The John Gray who writes on the big questions drew a pretty full house on Sunday. Chairing the session was Tim Hazledine, Economics Professor at the University of Auckland. He got it off to a good start by saying he was going to have a different format for questions at the end. To sort out blusterers, fools, irrelevance and Scotsmen (don’t know why they got a mention but lucky for him that Joyce wasn’t at the session to give him what for), he had a new system whereby any questions would be put on cards and then enveloped and delivered by the two pages so that only sensible coherent questions were asked. Given some of the questions we had heard from the floor at most sessions, this was a good idea.
Is progress an illusion? Gray feels that in some areas – e.g. science and technology – progress is a fact but in areas like ethics, politics and art it’s a myth. he used as an example, what he called “the rehabilitation of torture” whereby it had moved from an absolute and a huge prohibition to the recent use of torture by the world’s largest democracy (waterboarding as a tool by the U.S.) As another example, slavery may have been abolished in the 19th C. but it essentially returned in the 20th under Stalin and Mao.
The Man Booker winner 2008, Anne Enright, predictably drew a big crowd on Sunday morning and she proved to be an excellent speaker but the speaker and the chairperson didn’t jell particularly and it led to the session being interesting but somewhat frustrating.
The chairing was done by a local based writer, Kapka Kassabova, who was very intense. The role of the other person on stage is to ask the questions and guide the session along. They don’t have to be self effacing but they do have to realise the session is centred primarily on the guest. I am pretty sure it wasn’t an ego thing with Kapka who certainly sounded sincere and interested throughout but she got too caught up with the questions she asked to concentrate enough on the answers!
When Anne Enright was asked what “breaks” the women in her fiction, the answer she got was that we could just as easily ask, what breaks men as Anne E. felt wearied by questions that start “women….” as she is not necessarily putting herself out there as some sort of spokeswoman for the women of Ireland or for women in general. Unfortunately Kapka K. wouldn’t give up on this and kept it going.
I took in 3 sessions on Sunday, An hour with Anne Enright, a session with Loretta Napoleoni and John Gray and the grand finale. Standouts of the day:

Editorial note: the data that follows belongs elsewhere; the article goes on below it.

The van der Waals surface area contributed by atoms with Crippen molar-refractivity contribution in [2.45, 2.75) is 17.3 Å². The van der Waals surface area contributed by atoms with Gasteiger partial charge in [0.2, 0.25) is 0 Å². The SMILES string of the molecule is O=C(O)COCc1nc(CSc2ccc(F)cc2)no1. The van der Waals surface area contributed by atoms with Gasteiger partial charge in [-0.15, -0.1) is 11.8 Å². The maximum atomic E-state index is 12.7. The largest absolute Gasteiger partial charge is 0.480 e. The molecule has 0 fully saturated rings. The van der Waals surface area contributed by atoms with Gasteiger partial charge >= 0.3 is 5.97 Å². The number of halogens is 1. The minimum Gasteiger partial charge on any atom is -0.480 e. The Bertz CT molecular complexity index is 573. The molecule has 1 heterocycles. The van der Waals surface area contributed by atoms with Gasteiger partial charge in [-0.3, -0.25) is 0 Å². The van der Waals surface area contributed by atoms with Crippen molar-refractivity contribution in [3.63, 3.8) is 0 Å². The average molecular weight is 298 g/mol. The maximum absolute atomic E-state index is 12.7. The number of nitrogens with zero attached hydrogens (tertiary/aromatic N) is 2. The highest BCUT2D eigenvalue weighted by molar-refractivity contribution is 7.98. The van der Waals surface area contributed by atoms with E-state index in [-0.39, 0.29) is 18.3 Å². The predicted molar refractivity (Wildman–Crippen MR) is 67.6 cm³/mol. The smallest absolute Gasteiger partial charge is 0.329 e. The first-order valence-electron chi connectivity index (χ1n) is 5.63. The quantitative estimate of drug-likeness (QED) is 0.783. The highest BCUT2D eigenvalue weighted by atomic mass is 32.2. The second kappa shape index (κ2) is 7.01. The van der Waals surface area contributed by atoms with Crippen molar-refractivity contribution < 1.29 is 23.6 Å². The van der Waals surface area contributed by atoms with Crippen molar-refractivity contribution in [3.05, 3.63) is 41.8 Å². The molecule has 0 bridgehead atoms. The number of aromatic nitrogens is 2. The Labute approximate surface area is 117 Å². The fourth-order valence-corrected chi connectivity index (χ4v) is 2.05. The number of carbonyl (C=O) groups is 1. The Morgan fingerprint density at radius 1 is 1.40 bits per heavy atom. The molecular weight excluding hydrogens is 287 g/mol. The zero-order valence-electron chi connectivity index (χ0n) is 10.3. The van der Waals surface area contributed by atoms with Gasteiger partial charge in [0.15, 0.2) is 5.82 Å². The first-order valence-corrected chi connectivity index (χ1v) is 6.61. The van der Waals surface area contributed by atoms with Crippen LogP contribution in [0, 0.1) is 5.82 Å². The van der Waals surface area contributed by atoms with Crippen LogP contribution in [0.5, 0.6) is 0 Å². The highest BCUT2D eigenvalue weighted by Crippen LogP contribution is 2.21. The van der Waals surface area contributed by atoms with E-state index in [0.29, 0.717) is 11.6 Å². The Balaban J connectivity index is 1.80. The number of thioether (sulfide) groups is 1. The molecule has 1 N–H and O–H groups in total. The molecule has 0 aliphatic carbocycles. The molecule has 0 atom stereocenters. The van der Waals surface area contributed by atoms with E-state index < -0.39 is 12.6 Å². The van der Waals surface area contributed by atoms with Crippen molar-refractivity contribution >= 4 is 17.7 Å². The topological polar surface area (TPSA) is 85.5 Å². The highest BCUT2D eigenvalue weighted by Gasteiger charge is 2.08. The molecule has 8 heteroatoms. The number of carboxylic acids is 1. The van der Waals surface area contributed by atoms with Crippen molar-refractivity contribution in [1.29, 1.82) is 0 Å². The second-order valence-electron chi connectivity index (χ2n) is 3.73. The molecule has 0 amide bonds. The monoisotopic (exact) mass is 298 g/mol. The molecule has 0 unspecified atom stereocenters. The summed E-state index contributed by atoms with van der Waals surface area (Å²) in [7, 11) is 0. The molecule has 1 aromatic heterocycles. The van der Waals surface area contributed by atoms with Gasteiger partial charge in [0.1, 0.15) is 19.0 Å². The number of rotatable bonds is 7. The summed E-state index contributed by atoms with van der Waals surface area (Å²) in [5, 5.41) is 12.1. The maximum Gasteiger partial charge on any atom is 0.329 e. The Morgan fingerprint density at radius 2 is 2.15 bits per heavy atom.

Anne Enright reading from her new book of short stories. I pre-judged her as a bit downbeat, but she did the funniest reading about a cleaner having 3 wishes, wishing for Raquel Welch’s body and being annoyed with the silicon and arthritis.
Chris Trotter singing Bob Dylan’s The Chimes of Freedom at the end of the session on globalisation wth Loretta and John Gray.
Books on buses – now this was genius.
Steve Braunias read from some ridiculous NZ conspiracy book (no, not Ian Wishart), and Heather O’Neill confessed to being a rock biography fan – especially “No one gets out of here alive” (should I be ashamed to admit I loved that too? Its the Doors (man!).
Sarah Hall confessed a predeliction for “how to” books and read from a 1971 book about undoing a maiden – it seemed to involved taking a girl to a railway station and having your wicked way with her in a variety of locations, including engineering and coal sheds …
Luke Davies talked about “The Story of O” (it’s a bit saucy and “Eyes wide shut”ish – oh sorry I have read this too). And the razzle mag Oui.
Our own Kate de Goldi praising the joys of “Philharmonic”, a 1970s fiesta of classical music and naughtiness.
So big thanks to my colleagues Richard, Joyce and Philip, and the team back at Christchurch for making this happen, and to all the authors and book lovers we’ve met. Ka kite ano.
So the festival comes to an end. In Richard’s words “we are knackered, but we made it.”
Hear the Christchurch City Libraries festival team sum up their thoughts on the final day, and on the festival as a whole as they head back to the Garden City. Duration 5 mins 24 secs. Listen on our Festival page, or right here.
Although the carnival is over, the team have lots of nuggets still to post here and publish on the library website, and of course all of our permanent festival content will stay on our festival page.
Joe Bennett stepped more or less straight off a plane from Hong Kong onto the stage at the ASB Theatre. You would never have known it, because he leapt about the stage with a manic energy that kept the sizeable crowd happily entertained for a full hour. It wouldn’t have been out of place at the comedy festival.